SB: To me, it seems random.  My friends say that the trend is not really typical, but people with big eyes and interesting features.  My favorite girl to photograph is a girl named Evelyn, I met her at Princeton.  Now she goes here!

HC: Who is your favorite photographer, and why?

SB: Most of my ideas are from stories.  I transfer literature into my photos.  I really love Philip Pullman, The Little Prince, and Metamorphoses.  My visual ideas mainly come from Greek mythology.

HC: What is your favorite image?

SB: I love looking for pictures on Flickr!  It’s like Facebook for photogrpahers.  I love photographs by this guy named Gregory Colbert.  He’s really living the life, traveling around the world taking pictures of elephants and cheetahs.  In terms of my photos, there are only about four or five photos I can bear looking at.

HC: In a few words, how would you describe your style?

SB: Narrative-based.  High contrast.  Cool faces.  Youth.

HC: If you could be invisible for a day with your camera, what would you do?

SB: I would gather all of my “muses” and shoot in a church.  Someplace at Yale, maybe a huge auditorium… places I can’t normally go to.  Maybe Cambodia!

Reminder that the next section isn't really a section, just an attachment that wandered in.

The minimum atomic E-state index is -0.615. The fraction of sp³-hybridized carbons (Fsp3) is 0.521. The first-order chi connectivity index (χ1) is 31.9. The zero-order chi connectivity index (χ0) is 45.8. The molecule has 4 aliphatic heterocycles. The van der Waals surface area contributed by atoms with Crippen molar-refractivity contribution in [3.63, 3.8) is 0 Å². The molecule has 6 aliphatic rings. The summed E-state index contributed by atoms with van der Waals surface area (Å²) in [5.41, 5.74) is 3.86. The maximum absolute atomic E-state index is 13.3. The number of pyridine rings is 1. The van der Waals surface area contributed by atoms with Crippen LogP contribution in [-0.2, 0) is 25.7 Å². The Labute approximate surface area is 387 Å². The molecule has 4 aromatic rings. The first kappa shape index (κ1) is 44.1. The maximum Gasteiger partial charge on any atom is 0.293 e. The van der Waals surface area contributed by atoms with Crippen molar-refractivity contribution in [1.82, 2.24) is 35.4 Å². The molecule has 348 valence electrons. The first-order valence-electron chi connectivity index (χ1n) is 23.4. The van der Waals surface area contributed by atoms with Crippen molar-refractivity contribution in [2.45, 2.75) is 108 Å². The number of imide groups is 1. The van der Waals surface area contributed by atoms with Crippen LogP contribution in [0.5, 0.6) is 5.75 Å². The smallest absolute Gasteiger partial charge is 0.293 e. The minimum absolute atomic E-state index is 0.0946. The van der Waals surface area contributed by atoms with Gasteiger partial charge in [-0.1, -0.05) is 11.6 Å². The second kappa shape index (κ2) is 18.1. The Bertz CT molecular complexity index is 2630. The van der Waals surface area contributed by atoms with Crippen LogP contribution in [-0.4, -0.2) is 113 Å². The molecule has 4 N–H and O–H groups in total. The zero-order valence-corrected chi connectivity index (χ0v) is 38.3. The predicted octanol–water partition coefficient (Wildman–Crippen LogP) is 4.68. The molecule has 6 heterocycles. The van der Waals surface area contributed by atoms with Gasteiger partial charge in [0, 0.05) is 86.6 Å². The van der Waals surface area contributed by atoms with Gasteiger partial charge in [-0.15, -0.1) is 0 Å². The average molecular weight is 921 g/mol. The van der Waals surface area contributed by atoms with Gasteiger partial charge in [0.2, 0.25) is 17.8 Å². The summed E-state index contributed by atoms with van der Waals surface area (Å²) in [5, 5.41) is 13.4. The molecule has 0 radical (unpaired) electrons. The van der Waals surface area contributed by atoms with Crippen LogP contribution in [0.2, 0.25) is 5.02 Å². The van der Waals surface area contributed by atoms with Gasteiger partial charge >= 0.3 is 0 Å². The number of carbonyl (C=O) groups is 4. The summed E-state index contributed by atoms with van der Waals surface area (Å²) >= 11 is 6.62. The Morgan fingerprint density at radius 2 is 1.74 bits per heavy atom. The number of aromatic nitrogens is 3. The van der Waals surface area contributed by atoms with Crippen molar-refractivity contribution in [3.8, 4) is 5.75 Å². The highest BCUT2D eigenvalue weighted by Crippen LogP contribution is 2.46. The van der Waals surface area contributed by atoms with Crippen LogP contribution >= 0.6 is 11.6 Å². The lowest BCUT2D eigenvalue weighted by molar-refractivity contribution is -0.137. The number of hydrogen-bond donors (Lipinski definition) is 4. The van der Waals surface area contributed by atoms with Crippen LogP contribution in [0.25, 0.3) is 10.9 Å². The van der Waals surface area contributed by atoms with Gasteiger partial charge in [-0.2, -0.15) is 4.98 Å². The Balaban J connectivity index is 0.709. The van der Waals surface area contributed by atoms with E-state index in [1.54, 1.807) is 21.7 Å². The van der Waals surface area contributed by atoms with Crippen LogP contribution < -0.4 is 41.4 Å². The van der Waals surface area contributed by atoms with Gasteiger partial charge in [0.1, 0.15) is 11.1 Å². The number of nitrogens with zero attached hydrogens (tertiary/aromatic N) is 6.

HC: Who have you learned the most from as an artist?

SB: My mom and Philip Pullman.  My mom because, throughout her life, she has worked so hard at everything.  I think I have her work ethic.

HC: What advice do you have for other girls on the same path?

SB: Honestly, it’s mostly the effort you put into it.  Talent is such a small part of it.  It’s how much you love what you’re doing.  There is a point at which people assume it’s too much, but this is wrong.  Sometimes, I can send 700 e-mails until just one responds.  Be obsessively driven.

HC: What’s next?

SB: I’m not even majoring in art but, hopefully, by the time I graduate, I can be a photographer full-time.  I always think of the world in terms of photography.  I think it might be unhealthy!  For my sanity, I take pictures.  Ideally, by the end of my four years, I’ve made enough publicity for myself.  I just need that one big break.  I really want this to be my full-time job.

HerCampus thinks that Susannah is well on her way.  You should really check out her Flickr page, it is jaw-dropping.  You can reach this energetic ball of talent via Facebook or her Yale e-mail.  She’d love to check out your face sometime.